This is the second poem in the spring collection of Kokin Wakashu by Ki Tsurayuki, a representative selection of Kokin Wakashu.
It's summer, and the first breeze of spring is melting the water that froze in the winter when we soaked our sleeves. In this one poem, the four seasons of summer, winter, and spring come together.
The two major themes of the imperial selection of Japanese poetry are "four seasons" and "love." Among these, the four seasons are arranged according to the change of spring, summer, autumn, and winter, and the songs are arranged according to the process of love from first love to breakup. Part of the selector's job is to select the songs, but this arrangement was the key and the place to show off his skills.
However, the change of the four seasons is essentially a rambling matter. Tsuroyuki and his colleagues artificially classified them using the yardstick of ``beauty.'' This is the same as a musical scale, which is also a classification of sounds based on certain standards to create music.
It was not composers who created scales, but mathematicians such as Pythagoras and Mersenne. I think that Tsurayuki was probably more of an intellectual scholar than an artist.
7. “If you think of this world as your own, if you think of it as nothing compared to Mochizuki” (Fujiwara Michinaga)
The year is 1000 AD, when women's culture was flourishing with works such as ``The Tale of Genji'' and ``The Pillow Book.'' Minister of the Left Fujiwara no Michinaga sent his eldest daughter Shoko to the court of Emperor Ichijo as a mistress. Since Emperor Ichijo already had a previous empress, this created an unprecedented situation of having one emperor and two empresses. By the way, Murasaki Shikibu served as Akiko's wife, and Kiyoshonagon served as Sadako's wife.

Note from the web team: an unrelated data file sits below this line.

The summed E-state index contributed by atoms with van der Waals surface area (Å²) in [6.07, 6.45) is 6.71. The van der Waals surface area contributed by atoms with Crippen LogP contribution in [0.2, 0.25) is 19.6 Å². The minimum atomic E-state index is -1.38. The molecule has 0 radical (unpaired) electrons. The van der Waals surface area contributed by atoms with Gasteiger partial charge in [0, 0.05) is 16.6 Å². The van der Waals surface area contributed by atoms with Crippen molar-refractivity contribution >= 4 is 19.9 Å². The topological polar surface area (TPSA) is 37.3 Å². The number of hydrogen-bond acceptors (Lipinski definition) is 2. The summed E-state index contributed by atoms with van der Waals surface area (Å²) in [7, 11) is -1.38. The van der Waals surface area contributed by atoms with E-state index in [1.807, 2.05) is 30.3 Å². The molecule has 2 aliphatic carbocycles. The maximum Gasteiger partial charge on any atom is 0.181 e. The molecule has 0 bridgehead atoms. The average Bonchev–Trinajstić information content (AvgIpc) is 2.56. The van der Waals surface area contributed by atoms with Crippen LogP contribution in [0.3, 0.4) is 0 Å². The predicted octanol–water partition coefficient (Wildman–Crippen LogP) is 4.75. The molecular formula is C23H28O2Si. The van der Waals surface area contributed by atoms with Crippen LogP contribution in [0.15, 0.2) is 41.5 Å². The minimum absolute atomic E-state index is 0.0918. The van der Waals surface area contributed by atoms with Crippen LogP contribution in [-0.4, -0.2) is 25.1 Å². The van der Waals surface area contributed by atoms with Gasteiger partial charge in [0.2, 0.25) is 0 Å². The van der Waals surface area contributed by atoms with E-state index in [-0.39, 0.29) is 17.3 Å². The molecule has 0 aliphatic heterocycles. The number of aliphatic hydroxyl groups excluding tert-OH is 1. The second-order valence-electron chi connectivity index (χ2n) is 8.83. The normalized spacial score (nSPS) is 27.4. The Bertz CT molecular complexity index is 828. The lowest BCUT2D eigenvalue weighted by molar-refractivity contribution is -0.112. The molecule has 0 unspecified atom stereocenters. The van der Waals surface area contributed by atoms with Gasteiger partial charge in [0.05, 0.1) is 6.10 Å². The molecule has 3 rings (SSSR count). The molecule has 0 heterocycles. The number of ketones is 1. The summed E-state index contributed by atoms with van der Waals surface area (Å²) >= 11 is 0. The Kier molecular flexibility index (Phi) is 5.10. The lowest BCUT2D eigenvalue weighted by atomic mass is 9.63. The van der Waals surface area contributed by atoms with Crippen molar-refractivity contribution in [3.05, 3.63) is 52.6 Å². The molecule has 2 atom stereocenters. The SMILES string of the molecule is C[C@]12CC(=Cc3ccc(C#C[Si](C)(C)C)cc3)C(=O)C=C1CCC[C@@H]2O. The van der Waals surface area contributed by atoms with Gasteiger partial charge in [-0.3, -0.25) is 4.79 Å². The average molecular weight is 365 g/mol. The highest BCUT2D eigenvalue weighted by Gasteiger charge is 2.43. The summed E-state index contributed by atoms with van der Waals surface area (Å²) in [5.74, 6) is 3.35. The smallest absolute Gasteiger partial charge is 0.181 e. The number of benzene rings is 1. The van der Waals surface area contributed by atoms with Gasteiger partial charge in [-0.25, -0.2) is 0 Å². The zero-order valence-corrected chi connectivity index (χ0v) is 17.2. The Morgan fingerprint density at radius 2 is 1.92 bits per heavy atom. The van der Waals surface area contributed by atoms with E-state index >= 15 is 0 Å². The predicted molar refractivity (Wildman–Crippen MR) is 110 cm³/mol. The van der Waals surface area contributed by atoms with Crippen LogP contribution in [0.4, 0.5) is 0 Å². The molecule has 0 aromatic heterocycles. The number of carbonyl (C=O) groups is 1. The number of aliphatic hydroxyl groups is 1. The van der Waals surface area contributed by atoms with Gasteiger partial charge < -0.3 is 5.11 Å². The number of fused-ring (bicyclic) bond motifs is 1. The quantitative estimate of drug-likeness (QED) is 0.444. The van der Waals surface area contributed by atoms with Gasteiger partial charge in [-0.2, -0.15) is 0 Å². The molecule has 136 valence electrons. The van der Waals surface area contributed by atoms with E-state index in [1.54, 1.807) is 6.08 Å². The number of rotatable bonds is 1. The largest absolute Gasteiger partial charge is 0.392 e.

Michinaga's strategy continues after that. He did his best to make his second daughter, Kashi, the middle court of Emperor Sanjo, and his fourth daughter, Takeshi, the middle court of Emperor Go-Ichijo. The Fujiwara Sekkan family, which started with Nakatomi Kamatari, reached its peak through Fuhito and Yoshifusa. This is a song by Fujiwara no Michinaga, who rose to become emperor.
This is an extremely rare song as the main theme of waka poetry is to convey a sense of sadness. Wagner's ``Meistersinger von Nuremberg'' would be perfect for the feeling of grand omnipotence. I can literally imagine Michinaga, the Meistersinger of the Heian period, singing melodiously.
8. “I think that I will meet you in the end even if I stop the rapids and the rocks of Takigawa” (Sutoku-in)
A life of rapids. Even though I am separated from you, I still hope to meet you someday.
This poem is included in the ``Koi'' section of the ``Shika Wakashu,'' which he commissioned by imperial command. However, few people would honestly think of this song as a love song.
Sutokuin is the most tragic figure among all the members of the imperial family. In was shunned by his father, the Retired Emperor Toba, as his ``uncle'', that is, the son of Taikenmon-in, the middle palace of the Retired Emperor Toba, and the son of his grandfather, the Retired Emperor Shirakawa.
When his adopted son, Imperial Prince Taihito (Emperor Konoe) ascended the throne, he was unable to rule the cloistered government because his abdication order stated that he was the younger brother of the emperor, and he remained in power for a long time as retired emperor, and when Emperor Konoe passed away, he was unable to rule the cloistered government. He planned to have his son, Imperial Prince Shigehito, ascend to the throne, but as is well known, this did not happen and Emperor Goshirakawa ascended the throne.
After the Retired Emperor Toba passed away, the internal conflicts among the imperial family, the regent family, and the samurai family finally came to light. This is the Hogen Rebellion. Defeated by this, Sutokuin was exiled to Sanuki, never to set foot on the capital again, and died at the age of 46 eight years after the rebellion.